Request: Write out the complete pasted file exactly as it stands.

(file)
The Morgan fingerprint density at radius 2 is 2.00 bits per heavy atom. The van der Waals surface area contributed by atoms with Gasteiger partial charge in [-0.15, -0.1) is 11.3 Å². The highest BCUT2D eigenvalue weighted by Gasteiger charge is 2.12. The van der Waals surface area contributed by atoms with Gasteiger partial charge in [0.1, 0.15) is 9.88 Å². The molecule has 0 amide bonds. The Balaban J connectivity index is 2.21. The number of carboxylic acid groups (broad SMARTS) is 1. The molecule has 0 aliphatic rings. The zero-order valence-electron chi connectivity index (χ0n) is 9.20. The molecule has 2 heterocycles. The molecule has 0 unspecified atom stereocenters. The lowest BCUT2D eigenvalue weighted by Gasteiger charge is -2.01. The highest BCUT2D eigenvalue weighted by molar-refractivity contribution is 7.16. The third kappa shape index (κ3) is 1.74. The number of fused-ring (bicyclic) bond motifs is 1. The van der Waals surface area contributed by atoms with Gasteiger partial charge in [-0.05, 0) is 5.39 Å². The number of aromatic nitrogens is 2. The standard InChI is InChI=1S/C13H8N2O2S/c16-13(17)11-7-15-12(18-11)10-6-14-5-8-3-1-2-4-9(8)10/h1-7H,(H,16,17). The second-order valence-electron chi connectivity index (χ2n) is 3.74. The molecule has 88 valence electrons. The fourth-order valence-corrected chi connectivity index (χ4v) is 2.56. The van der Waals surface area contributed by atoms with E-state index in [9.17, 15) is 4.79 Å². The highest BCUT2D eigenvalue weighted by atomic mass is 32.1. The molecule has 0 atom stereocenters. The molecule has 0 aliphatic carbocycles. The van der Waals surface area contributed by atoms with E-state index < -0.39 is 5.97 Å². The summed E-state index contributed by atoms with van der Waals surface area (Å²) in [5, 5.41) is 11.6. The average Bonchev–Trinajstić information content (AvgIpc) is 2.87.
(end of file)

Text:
The Morgan fingerprint density at radius 2 is 2.00 bits per heavy atom. The van der Waals surface area contributed by atoms with Gasteiger partial charge in [-0.15, -0.1) is 11.3 Å². The highest BCUT2D eigenvalue weighted by Gasteiger charge is 2.12. The van der Waals surface area contributed by atoms with Gasteiger partial charge in [0.1, 0.15) is 9.88 Å². The molecule has 0 amide bonds. The Balaban J connectivity index is 2.21. The number of carboxylic acid groups (broad SMARTS) is 1. The molecule has 0 aliphatic rings. The zero-order valence-electron chi connectivity index (χ0n) is 9.20. The molecule has 2 heterocycles. The molecule has 0 unspecified atom stereocenters. The lowest BCUT2D eigenvalue weighted by Gasteiger charge is -2.01. The highest BCUT2D eigenvalue weighted by molar-refractivity contribution is 7.16. The third kappa shape index (κ3) is 1.74. The number of fused-ring (bicyclic) bond motifs is 1. The van der Waals surface area contributed by atoms with Gasteiger partial charge in [-0.05, 0) is 5.39 Å². The number of aromatic nitrogens is 2. The standard InChI is InChI=1S/C13H8N2O2S/c16-13(17)11-7-15-12(18-11)10-6-14-5-8-3-1-2-4-9(8)10/h1-7H,(H,16,17). The second-order valence-electron chi connectivity index (χ2n) is 3.74. The molecule has 88 valence electrons. The fourth-order valence-corrected chi connectivity index (χ4v) is 2.56. The van der Waals surface area contributed by atoms with E-state index in [9.17, 15) is 4.79 Å². The highest BCUT2D eigenvalue weighted by atomic mass is 32.1. The molecule has 0 atom stereocenters. The molecule has 0 aliphatic carbocycles. The van der Waals surface area contributed by atoms with E-state index < -0.39 is 5.97 Å². The summed E-state index contributed by atoms with van der Waals surface area (Å²) in [5, 5.41) is 11.6. The average Bonchev–Trinajstić information content (AvgIpc) is 2.87.